In the world of toy soldiers, most of the pieces are related to more or less violent themes. However, there are some toy soldiers that are not following this trend. Such is the case with the new group of voyageurs by John Jenkins Designs. Of course the voyageur had their share of conflicts with other voyageurs, first nations and wilderness, but this new collection is all about partying. So let’s look at the first piece of this new series: JJ-WSP-50 - Jean-Claude Clymer And Didier Dupont.

This vignette is showing two voyageurs dancing together. One of them is drinking while the other is holding a tobacco pipe. The body pose is excellent as it makes no doubt that they are dancing. Their highly detailed outfits are made of an interesting mix of European and first nations fashion clothings. This fashion cocktail is what makes them look like genuine voyageurs. The sculpting job is quite well done with nice texturing for the fur parts such as the inside of the coats.

The red coat is actually a Hudson Bay Capote.
Those were crafted using a specific red blacket that is still available via the Hudson Bay Company.
The version on the figure was doubled with fur.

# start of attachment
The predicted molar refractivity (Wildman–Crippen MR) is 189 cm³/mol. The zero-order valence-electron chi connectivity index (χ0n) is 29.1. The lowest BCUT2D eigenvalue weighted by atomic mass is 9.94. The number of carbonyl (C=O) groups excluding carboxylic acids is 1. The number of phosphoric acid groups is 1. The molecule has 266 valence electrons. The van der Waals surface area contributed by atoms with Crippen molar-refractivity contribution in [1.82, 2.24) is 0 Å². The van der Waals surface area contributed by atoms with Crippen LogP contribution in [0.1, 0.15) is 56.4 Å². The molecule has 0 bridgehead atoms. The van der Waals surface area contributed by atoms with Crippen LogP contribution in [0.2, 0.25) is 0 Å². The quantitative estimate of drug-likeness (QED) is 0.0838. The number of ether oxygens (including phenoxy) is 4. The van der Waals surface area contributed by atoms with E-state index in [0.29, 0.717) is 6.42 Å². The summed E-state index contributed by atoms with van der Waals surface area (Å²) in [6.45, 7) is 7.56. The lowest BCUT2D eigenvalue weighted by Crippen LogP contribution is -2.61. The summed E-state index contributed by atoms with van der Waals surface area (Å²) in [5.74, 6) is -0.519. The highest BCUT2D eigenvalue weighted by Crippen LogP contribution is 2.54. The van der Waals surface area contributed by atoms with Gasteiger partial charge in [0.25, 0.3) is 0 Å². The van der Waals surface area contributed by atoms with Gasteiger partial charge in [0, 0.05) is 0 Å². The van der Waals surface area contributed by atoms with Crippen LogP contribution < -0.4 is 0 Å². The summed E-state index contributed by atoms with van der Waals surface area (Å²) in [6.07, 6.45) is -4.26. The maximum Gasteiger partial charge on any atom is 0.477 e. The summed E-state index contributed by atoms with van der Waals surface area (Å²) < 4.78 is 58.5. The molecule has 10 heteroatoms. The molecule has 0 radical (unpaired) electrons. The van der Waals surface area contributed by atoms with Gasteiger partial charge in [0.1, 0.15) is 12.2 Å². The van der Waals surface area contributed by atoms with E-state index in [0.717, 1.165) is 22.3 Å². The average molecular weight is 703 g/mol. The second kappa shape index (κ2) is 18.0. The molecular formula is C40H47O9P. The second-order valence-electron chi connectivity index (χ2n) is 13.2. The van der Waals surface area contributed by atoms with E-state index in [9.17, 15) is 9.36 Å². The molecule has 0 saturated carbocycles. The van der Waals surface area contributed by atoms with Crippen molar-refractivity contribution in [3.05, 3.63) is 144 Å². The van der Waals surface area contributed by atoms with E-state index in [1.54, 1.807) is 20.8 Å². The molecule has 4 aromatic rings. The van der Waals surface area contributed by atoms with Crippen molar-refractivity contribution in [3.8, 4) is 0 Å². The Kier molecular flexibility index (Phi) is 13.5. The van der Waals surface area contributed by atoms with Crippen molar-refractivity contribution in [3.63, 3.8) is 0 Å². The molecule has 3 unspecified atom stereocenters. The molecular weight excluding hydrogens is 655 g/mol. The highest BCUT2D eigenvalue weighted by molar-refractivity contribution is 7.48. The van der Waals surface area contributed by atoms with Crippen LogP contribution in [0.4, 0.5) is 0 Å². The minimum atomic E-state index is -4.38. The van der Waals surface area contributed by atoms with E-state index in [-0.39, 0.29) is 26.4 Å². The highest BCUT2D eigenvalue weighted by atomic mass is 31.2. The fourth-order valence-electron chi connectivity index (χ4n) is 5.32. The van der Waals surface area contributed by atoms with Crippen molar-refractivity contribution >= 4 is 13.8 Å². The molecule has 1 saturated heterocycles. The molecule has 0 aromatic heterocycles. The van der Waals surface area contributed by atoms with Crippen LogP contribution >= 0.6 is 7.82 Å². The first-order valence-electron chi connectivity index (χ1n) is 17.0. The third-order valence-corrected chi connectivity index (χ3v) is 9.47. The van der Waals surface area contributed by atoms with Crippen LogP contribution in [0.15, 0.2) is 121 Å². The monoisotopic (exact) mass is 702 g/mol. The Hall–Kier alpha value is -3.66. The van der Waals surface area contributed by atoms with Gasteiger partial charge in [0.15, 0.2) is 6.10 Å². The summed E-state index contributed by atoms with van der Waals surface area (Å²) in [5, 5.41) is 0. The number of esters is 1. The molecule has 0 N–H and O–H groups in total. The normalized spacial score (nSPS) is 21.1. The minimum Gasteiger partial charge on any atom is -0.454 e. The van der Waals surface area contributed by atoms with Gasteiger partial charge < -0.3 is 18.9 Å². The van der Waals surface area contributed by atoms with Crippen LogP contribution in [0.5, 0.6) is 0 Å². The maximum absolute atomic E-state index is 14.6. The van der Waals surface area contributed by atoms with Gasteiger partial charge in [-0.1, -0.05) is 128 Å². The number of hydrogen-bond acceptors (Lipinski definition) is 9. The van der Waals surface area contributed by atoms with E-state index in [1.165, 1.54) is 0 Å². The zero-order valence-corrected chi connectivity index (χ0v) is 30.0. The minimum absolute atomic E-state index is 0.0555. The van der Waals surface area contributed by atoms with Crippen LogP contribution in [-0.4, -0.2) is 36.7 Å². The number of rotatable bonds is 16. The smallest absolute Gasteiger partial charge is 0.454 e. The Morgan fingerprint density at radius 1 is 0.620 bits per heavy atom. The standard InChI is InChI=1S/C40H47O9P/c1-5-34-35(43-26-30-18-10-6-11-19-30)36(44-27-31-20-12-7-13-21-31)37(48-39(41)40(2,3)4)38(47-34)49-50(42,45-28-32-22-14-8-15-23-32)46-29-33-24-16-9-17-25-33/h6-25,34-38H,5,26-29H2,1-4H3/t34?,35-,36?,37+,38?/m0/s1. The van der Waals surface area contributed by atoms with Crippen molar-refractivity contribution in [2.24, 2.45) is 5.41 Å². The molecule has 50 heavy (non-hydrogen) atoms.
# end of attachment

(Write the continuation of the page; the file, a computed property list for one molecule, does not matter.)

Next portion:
Last August, the JJ-WSP-50 became the first of this voyageur partying series to be released. Another 2 figure set was also released in September showing two figures sitting and few more are expected to arrive soon.

The JJ-WSP-50 with the other figures from this collection.

This group of figures was actually greatly inspired by the 1974 painting “Alouette” by John Clymer, thus explaining the reference to “Clymer” in the title of the JJ-WSP-50. This painting represents a “rendez-vous” which was a gathering held at a specific place and date by the voyageurs. They would meet there, trade a bit, take news from each other and, of course, celebrate! The produced figures are not exact copies of the painting, but adapted works. One major difference between the painting and the produced figure is the ground. The action on the painting takes place during winter while the figures are over a grass covered surface. This makes those figures compatible with the rest of the Whiskey, Scalps And Beaver Pelts collection.

Alouette by John Cymer (1974)

The title “Alouette” is a reference to the French Canadian song of the same name. The song is about a lark that will soon be plucked thoroughly on every part of its body. Such simplistic songs were used by voyageurs to keep a rhythm while paddling with their canoes. Some suggest there might be a hidden message; The lark, being an early bird, would wake up people who partied and would prefer to sleep, thus explaining the abusive will to thoroughly pluck the poor bird. This speculative meaning to the song makes it somehow even more fitting with the subject of the painting.

To conclude, the JJ-WSP-50 and the whole groups of figures partying will surely be an interesting set for fans of the voyageurs and John Clymer. It’s also so refreshing to see figures who seem to enjoy life instead of fighting. Now, if you want to party with them, here is the song on which they are probably dancing right now.